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Roman Holiday, Part 1: A Church on Every Corner

Rob and I took a wonderful week-long vacation to Rome during Holy Week, the week before Easter, and what a memorable trip it was! In this post, I’ll share pictures of some of the many beautiful churches we visited that week.

We visited between 30 and 40 churches, most of which were Renaissance style: Painted or carved ceilings, marble statues, lots of arches and columns, and in some, lots and lots of gold. Unlike most of the German churches I’ve been in, there wasn’t a lot of intricate stained glass windows. Ah, but why am I telling you about it? Here are some pictures. I’ve tried to highlight the art and the statues with these images. If you want to see more (much more!) stay tuned to my Picasa album. I’ll be uploading images as I work through and find the best ones.

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beautiful artwork, columns, and marble

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Amazing marble statue!

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beautiful rotunda

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The spiral columns remind of the ones on the alter in St. Peter's. Plus more marble artwork.

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I mean, wow!

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I really liked the angels, the dove, and the dove's light rays.

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Another beautiful rotunda

Illegal Picture of the Sistine Chapel and The Creation of Adam!

Illegal picture of the Sistine Chapel and The Creation of Adam!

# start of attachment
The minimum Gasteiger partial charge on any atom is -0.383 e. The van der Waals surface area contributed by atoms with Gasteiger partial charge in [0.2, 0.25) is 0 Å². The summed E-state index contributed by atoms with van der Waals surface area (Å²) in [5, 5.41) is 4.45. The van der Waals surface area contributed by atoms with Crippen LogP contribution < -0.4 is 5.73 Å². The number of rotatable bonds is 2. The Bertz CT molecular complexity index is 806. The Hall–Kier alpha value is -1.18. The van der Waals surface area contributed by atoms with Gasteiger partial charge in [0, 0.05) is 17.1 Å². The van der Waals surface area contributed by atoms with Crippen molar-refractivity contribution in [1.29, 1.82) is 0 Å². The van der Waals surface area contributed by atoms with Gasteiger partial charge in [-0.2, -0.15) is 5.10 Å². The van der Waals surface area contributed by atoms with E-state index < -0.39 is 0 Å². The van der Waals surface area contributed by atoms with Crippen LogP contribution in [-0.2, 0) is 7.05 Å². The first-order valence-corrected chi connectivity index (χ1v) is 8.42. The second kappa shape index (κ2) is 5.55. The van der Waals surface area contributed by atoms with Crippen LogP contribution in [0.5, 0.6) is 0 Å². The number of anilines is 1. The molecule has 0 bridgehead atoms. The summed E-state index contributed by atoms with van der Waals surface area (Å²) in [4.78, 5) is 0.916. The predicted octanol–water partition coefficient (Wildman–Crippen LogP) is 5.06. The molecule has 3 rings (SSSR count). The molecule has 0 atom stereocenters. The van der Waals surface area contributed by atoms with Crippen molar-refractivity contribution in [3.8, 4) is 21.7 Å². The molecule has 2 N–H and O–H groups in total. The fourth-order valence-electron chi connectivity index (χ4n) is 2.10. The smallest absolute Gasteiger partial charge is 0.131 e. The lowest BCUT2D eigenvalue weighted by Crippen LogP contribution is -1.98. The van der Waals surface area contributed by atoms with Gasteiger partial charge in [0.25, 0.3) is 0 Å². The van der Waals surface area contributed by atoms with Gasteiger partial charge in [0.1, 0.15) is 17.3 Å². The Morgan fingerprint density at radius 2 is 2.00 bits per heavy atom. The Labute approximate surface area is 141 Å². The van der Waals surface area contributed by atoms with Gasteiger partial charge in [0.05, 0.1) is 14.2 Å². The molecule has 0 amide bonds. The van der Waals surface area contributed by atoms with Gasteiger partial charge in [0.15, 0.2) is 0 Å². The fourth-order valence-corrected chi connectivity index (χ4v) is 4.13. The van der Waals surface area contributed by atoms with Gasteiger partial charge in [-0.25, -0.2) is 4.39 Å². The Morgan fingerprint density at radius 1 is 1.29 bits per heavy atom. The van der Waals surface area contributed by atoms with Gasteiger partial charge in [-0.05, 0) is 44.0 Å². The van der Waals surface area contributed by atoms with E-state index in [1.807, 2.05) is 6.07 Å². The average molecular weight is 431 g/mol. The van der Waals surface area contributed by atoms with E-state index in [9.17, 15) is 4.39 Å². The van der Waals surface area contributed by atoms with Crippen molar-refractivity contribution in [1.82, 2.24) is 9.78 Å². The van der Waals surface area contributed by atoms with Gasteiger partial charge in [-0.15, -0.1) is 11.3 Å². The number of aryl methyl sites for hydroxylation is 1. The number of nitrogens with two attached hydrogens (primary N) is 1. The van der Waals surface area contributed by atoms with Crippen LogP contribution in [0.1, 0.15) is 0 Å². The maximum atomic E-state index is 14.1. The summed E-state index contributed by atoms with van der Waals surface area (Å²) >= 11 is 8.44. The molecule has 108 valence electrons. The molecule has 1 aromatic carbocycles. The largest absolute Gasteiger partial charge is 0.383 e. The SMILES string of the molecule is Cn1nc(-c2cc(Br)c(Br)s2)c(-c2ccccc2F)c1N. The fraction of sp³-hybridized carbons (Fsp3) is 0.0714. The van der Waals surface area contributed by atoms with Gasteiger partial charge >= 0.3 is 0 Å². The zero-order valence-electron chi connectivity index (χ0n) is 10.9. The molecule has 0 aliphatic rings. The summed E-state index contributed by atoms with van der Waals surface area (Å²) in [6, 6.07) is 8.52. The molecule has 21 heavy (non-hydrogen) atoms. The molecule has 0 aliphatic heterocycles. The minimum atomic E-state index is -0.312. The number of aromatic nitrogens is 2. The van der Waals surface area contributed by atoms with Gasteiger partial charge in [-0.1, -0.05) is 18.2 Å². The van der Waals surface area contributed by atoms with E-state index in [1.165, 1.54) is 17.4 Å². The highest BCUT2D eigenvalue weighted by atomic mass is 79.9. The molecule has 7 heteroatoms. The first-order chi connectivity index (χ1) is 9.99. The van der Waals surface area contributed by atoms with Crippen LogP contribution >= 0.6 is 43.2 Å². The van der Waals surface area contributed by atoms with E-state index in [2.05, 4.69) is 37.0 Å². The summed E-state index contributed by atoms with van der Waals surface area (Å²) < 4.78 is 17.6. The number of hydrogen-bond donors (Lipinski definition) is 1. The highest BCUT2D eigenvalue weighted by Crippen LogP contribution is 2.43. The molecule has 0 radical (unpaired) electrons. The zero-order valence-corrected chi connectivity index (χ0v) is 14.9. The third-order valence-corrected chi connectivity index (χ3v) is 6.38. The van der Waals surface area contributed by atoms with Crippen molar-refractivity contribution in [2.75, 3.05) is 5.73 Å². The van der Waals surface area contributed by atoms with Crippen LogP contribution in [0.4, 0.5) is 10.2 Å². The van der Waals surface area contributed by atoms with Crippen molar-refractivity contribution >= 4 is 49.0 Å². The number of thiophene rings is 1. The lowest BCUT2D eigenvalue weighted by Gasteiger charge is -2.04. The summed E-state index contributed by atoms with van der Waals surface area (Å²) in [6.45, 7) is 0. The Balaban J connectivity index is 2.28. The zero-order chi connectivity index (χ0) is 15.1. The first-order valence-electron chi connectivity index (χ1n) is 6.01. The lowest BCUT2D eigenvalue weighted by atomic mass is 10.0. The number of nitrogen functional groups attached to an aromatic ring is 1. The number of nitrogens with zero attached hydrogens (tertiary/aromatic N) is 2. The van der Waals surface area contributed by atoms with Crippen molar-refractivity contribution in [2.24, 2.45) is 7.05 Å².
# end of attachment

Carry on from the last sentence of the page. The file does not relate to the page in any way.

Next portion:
An amazing statue at St. Peter's Basilica

An amazing statue (it's huge!) at St. Peter's Basilica

Us at St. Peter's Basilica with the Pope! (Sorry, Pope Benedict XVI is in another picture, unfortunately.)

Us at St. Peter's Basilica with the Pope! (Sorry, Pope Benedict XVI is in another picture, unfortunately.)

I loved how floral this gold design is.

I loved how floral this gold design is.

statue of Paul and paiting at St. Paul's Basilica

statue of Paul and painting at St. Paul's Basilica

huge painting at St. Paul's Basilica

huge painting at St. Paul's Basilica

Now, how did we see so many churches? Here’s what would happen.

Rob and Linden turn another corner.
Rob: Hey, that looks like another church. Wanna go in?
Linden: Sure, why not?
They leave the noisy Rome streets to meditative silence of a new church. Usually they sit for a few minutes, reflecting. Linden takes some pictures with the aid of her trusty tripod (no flash needed!).

Sometimes the roles were reversed and I’d spot the church first, but you get the basic idea.

There were 3 churches that I would like to talk about in a little more detail: St. Peter’s Basilica in Vatican City, the Church of the Holy Stairs, and St. Paul’s Basilica.

St. Peter’s Basilica

We attended Chrism Mass on Holy Thursday. And the Pope was there! We got to hear him speak and chant, though in Latin. If Pope Benedict XVI would have spoken in his native language, maybe we could have understood, but alas. He blessed the oils and prayed for the people affected by the earthquake earlier that week in L’Aquila. Il Papa passed us twice, once within about 10 feet.

Look how close we got! (This is during the recessional)

Look how close we got! (This is during the recessional)

Here is a short video of the Pope during Chrism Mass.

The Pope during Chrism Mass 2009 from Linden A. Mueller on Vimeo.

The Church of the Holy Stairs